Earlier this week, Kansas Revenue Secretary Nick Jordan offered an excuse for why state revenues — yet again — fell short of expectations in October.
“Sales and use tax receipts have continued to follow the sluggish national trend,” Jordan noted.
Actually, that’s not accurate, as national figures reveal.
This is pretty much par for the course in the world of fantasyland politics that exists in the administration of Gov. Sam Brownback.
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Ignore reality and spin the narrative to hide the real cause of the Sunflower State’s horrible and ongoing revenue woes, which is the destructive income tax cuts that Brownback and the Legislature approved in 2012.
On Friday, state officials expect to revise downward their projections for revenues in the current fiscal year. The lower-than-predicted sales tax receipts that have occurred for four straight months would be a big contributor to any such decision.
In turn, Brownback could be forced to make even more budget cuts to public services in coming months — especially since he adamantly says he won’t revise his losing income tax cut strategy. Oh, and the state has spent almost all its reserve funds the last two years.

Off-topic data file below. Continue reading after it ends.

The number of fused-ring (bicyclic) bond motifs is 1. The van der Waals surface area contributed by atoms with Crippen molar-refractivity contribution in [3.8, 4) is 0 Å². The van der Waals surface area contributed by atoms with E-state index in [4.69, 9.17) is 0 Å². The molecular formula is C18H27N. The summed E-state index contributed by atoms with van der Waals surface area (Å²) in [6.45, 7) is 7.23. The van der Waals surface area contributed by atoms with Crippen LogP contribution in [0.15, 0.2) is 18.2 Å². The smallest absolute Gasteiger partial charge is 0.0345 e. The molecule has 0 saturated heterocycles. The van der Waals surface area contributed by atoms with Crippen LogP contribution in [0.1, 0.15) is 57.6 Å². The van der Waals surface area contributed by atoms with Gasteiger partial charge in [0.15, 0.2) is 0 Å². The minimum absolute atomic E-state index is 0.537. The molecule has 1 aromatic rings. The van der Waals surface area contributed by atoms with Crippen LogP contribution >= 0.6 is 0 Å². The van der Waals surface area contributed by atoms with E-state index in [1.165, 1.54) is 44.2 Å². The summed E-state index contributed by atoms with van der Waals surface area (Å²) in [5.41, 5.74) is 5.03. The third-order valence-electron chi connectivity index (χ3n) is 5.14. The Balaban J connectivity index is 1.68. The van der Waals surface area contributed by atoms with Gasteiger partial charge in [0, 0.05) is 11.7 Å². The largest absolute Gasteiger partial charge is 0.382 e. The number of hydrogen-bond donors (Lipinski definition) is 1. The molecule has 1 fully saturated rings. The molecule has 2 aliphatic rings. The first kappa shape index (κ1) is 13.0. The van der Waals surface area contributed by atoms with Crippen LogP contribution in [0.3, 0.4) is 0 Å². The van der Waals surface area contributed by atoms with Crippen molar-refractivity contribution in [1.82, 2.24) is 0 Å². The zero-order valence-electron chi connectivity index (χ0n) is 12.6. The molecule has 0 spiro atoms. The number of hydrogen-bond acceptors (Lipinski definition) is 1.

Back to the sales tax woes.
Here’s one sobering fact, taken from a Nelson A. Rockefeller Institute of Government report published in September.
Sales tax revenue was up 4.1 percent in the United States for April through June 2015, the most recent months for which data are available.
However, Kansas sales tax receipts fell 0.6 percent for that period.
That was the eighth worst rate for the 45 U.S. states that have sales taxes.
In the Plains area measured in the report, Iowa (up 2.9 percent), Minnesota (up 3.3 percent) and South Dakota (up 1 percent) did better than Kansas.
The states with sales tax growth rates worse than Kansas were Indiana, Missouri, North Dakota, Arkansas, Louisiana, Oklahoma and Utah.
Here are a few other discouraging facts about sales tax receipts in Kansas.
Keep in mind that Brownback and the Legislature in mid-2015 boosted the sales tax from 6.15 percent to 6.5 percent to try to gain more money to pay the bills and make up for the income tax losses.
However, since a new fiscal year began July 1, sales tax revenues have slumped below expectations every month.
That’s $3.9 million lower than predicted in July, $3.2 million lower in August, $12.5 million lower in September and $14.8 million lower in October.
That’s a cumulative $34 million below official expectations, and getting worse as the fiscal year goes on.
Overall, it’s a 4 percent shortfall.
On Friday, state officials are expected to be more realistic and lower their revenue projections for how much the sales tax, income tax and other sources will bring in during the rest of the fiscal year, which ends June 30, 2016.
In fantasyland, Kansas has no cares in the world.
In reality, the state is close to broke, drowning in red ink created by the failed policies of Sam Brownback and his crew.